Flashback: A Lifetime in Limbo

Jose Padilla indicted at last

A month after Padilla was arrested, Newman asked the judge to release her client, who had yet to be charged with a crime and was still being held as a witness. The day before Mukasey was expected to make his decision, the president issued his remarkable order that Padilla was an enemy combatant and should be rushed into incommunicado military custody. He was taken to the Naval Consolidated Brig in Charleston, South Carolina, where he remains today.

Newman didn't learn of Padilla's military detention until the next day. She immediately filed a habeas corpus petition, the centuries-old citizen's tool to protest imprisonment without due process.

Over the next six months, she and her co-counsel, Andrew Patel, exchanged a battery of briefs with the Justice Department. The administration said it knew from confidential informants that Padilla had traveled extensively through Arab and Muslim nations in the late 1990s and early 2000s, meeting with senior Al Qaeda leaders and plotting to build and detonate a radiological bomb in the U.S. The military wanted to hold Padilla indefinitely, not just because he was dangerous but to interrogate him—perhaps, as one intelligence official said, for "years."

Newman questioned how the administration could pluck an unarmed American from U.S. soil and make such allegations, while denying him the fundamental right to contest them. She immediately began to raise questions about the government's evidence, zeroing in on a Pentagon document that revealed some informants had not been "completely candid" and "[s]ome information provided by the sources remains uncorroborated and may be part of an effort to mislead or confuse U.S. officials."

In December Judge Mukasey ruled that Bush, like all presidents, has the right to hold enemy combatants, even Americans, incommunicado in times of war. But allowing for the possibility that Padilla might not actually be an enemy combatant, Mukasey said the administration would have to face a court challenge and make at least "some evidence" hold up in the end. That challenge, of course, would be feasible only if Padilla were permitted to meet with his lawyers.

The government refused and instead demanded the case be passed up to an appellate court. In April, Mukasey agreed. The parties are waiting for a hearing to be scheduled.

As far as the Bush administration is concerned, anyone who insists Jose Padilla must have his day in court is living in a dream world. Critics, the president's supporters say, have utterly failed to grasp the magnitude of the times. The U.S. is at war against evil, an elusive foe. In the fight to keep America safe from terrorism, the president claims sweeping authority, even the power to deprive his fellow citizens of due process, if it seems important to national security.

The administration knew that Padilla was nowhere near the point of detonating a bomb when he was arrested. Deputy Defense Secretary Paul Wolfowitz held a news conference to calm the public hours after Ashcroft's dramatic announcement. "There was not an actual plan," he said. "We stopped this man in the initial planning stages." He later said any plotting had amounted only to "loose talk." White House insiders reportedly were furious at Ashcroft for causing such a scare that the markets briefly plunged.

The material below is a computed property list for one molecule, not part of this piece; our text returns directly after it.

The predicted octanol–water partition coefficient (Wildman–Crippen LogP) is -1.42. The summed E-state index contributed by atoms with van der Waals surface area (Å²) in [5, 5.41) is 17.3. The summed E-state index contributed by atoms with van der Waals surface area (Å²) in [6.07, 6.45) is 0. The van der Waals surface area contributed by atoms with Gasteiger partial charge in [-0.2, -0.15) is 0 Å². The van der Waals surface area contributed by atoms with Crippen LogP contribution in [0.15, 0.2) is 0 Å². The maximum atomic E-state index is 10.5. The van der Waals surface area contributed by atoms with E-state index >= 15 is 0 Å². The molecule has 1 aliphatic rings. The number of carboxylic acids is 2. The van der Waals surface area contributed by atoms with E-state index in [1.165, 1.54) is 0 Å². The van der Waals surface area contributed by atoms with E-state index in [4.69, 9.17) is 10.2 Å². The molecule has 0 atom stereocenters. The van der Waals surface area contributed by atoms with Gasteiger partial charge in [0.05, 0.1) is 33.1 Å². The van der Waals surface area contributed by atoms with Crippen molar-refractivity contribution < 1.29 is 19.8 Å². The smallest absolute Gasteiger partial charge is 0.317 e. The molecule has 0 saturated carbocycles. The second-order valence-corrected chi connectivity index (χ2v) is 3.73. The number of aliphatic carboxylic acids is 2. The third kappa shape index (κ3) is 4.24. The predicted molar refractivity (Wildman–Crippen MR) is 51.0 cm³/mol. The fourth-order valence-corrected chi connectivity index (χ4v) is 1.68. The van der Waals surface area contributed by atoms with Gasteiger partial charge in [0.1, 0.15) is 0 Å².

But after the September 2001 terrorist attacks, a wait-and-see approach is believed unacceptably risky. The administration has tended to operate by the "mosaic" theory, which holds that seemingly innocent, unrelated facts and people can actually belong to a larger, nefarious whole. The focus on sleeper cells reflects a similar view, that the very absence of obvious activity can, counterintuitively, bode ill.

Padilla's deep captivity is important not just because it keeps him from harming the public, but more so because he is a "very high" counterintelligence asset, according to Defense Department intelligence director Lowell Jacoby. The military is not interested in prosecuting him but rather in interrogating him, Jacoby told Judge Mukasey in January. Any outside contact, especially with a lawyer, would disrupt "the kind of relationship of trust and dependency necessary for effective interrogations."

Jacoby claimed an impressive track record, reporting, "It is estimated that more than 100 additional attacks on the United States and its interests have been thwarted since 11 September 2001 by the effective intelligence-gathering efforts of the Intelligence Community and others."

When Time recently ran an article challenging, in part, the detention of foreign combatants at Guantánamo Bay past the reported end of their interrogations, the Justice Department issued a scathing response. "The article implies once we get information out of an Al Qaeda operative telling us how they would like to kill us, the next logical step would be to release them to go carry out such operations—or at least bring in lawyers to facilitate their release," wrote public-affairs director Barbara Comstock in a letter to the editor that the agency disseminated widely.

The Justice Department was more diplomatic with the Voice. An official said last week, "The fact that America enjoyed so many years of peace prior to the attacks of September 11 has made war, and the things that go along with it, somewhat new to many Americans. This lack of experience with long-existing wartime authorities may mean that some misunderstand the steps that the government is lawfully taking to protect our nation from terrorism."

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